If you looked inside the News Journal’s February 10 sports section you probably noticed the full-color page congratulating the Corbin High School cheerleading team on recently becoming national champions. The CHS cheer squad won their first-ever national title over the weekend at the Universal Cheerleaders Associations’ national championship competition in Orlando, Florida. They beat out all other teams in the Medium Varsity Division II in order to earn their trophy, medals and jackets.
One member of the Corbin cheerleading team, sophomore Abbey Norvell, was asked to share her experiences with us. Here is what she had to say…
Since I was six years old, I’ve wanted a white satin jacket. Ten years later, I have one, and it is all that it’s chalked up to be.
When we first arrived in our nationals rooms at Disney, there were pictures laid out on our beds. Some were pictures of our stunt group but others were of quotes. One that stuck out to me was one from Walt Disney that said, “Whatever we accomplish belongs to our entire group, a tribute to our combined effort.” Our national title is OURS. Our combined effort led us to attain something no team before us has.
I wanted to win. That wasn’t my first priority, though. My first priority was hitting the routine. Everything else would take care of itself. The fact that we had hit it so many times in practice and during expos put that much more pressure on us but instilled that much more confidence.
I have to give credit where credit is due. My teammates encourage me and push me to be better day in and day out. All I was feeling on Sunday, on finals day, was positive vibes. We were ready.
When I’m out on that stage, nothing matters but the girls to the left and right of me. We have been through everything together- the rough practices, the late night double headers, the exhausting expos. It’s all worth it now. We always talk about doing it for our team if we’re too tired or lazy to do it for ourselves. You have 15 other girls depending on you to do your job- so go out there and do it.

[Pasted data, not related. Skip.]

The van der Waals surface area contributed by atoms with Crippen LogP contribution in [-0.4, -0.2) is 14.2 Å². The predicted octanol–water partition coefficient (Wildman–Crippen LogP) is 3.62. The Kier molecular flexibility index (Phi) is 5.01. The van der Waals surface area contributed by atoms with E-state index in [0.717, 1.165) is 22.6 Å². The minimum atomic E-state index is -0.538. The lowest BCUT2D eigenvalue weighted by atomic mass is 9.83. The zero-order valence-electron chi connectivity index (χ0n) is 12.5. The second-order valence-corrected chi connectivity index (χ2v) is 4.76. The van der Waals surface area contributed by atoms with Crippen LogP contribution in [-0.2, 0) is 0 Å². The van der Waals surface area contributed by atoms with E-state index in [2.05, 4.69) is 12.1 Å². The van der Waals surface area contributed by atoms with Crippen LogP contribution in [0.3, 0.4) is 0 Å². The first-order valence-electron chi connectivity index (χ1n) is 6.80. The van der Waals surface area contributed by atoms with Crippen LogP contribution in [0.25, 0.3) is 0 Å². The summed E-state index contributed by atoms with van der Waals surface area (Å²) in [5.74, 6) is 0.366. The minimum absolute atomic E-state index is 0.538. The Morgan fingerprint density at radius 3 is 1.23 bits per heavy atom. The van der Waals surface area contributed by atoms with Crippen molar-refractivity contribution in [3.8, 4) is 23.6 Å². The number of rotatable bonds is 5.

We knew that no matter what place we got, we left it all out on the mat. The ESPN announcers had announced everything up to third place. Third place was Bishop McCort, the only other team in our division that went straight from prelims to finals. They won nationals the year prior in the large division, so we knew that was some of our biggest competition. All that was left, though, was us and Rocky Point. All that was left was “one from the northeast and one from the south, one from New York and one from Kentucky,” as the ESPN announcer stated.
I squeezed my teammates’ hands. I squeezed my eyes shut. I laid my head on my cheer sister’s shoulder and my heart pounded against my chest, threatening to burst. “And the runner up, an outstanding program, Rocky Point high school!” I didn’t celebrate. Not yet. Tears were starting to escape from my shut eyelids and my legs were becoming weak from tiredness and jubilation. I was shaking when the loudspeakers proclaimed, “And the medium varsity division II national champs are… Corbin High School!” I jumped up and down. I hugged my best friends. I cried tears of pure delight. I prayed and thanked God for allowing me to be a national champion because there’s nothing quite like it.
After we won, a girl from another team hugged and congratulated me then whispered in my ear, “You’ll look good in a white satin.” The tears flew freely then. I was overwhelmed with joy and love and happiness. I couldn’t wait to get that white satin.
It’s not that it is white satin (though the material is pretty nice). It’s what the white satin represents that makes it so special. It represents hard work, dedication, and resilience. It represents the overcoming of adversities like teammates quitting, injuries, and drama. It represents the earning of a title so prestigious that most people only dream of it.
As I ponder on my first two years of high school cheerleading and my most recent accomplishment, I realize how truly blessed I am.
My heart overflows with love for my teammates, coaches, family, and community. I will forever cherish these memories with people I will always remember.
I’ve been asked by a few people how it feels to be national champion. It feels like a dream come true. It feels like all my heart’s deepest desires have been fulfilled. I am humbled to the core by the fact I can now say that I am a national champion.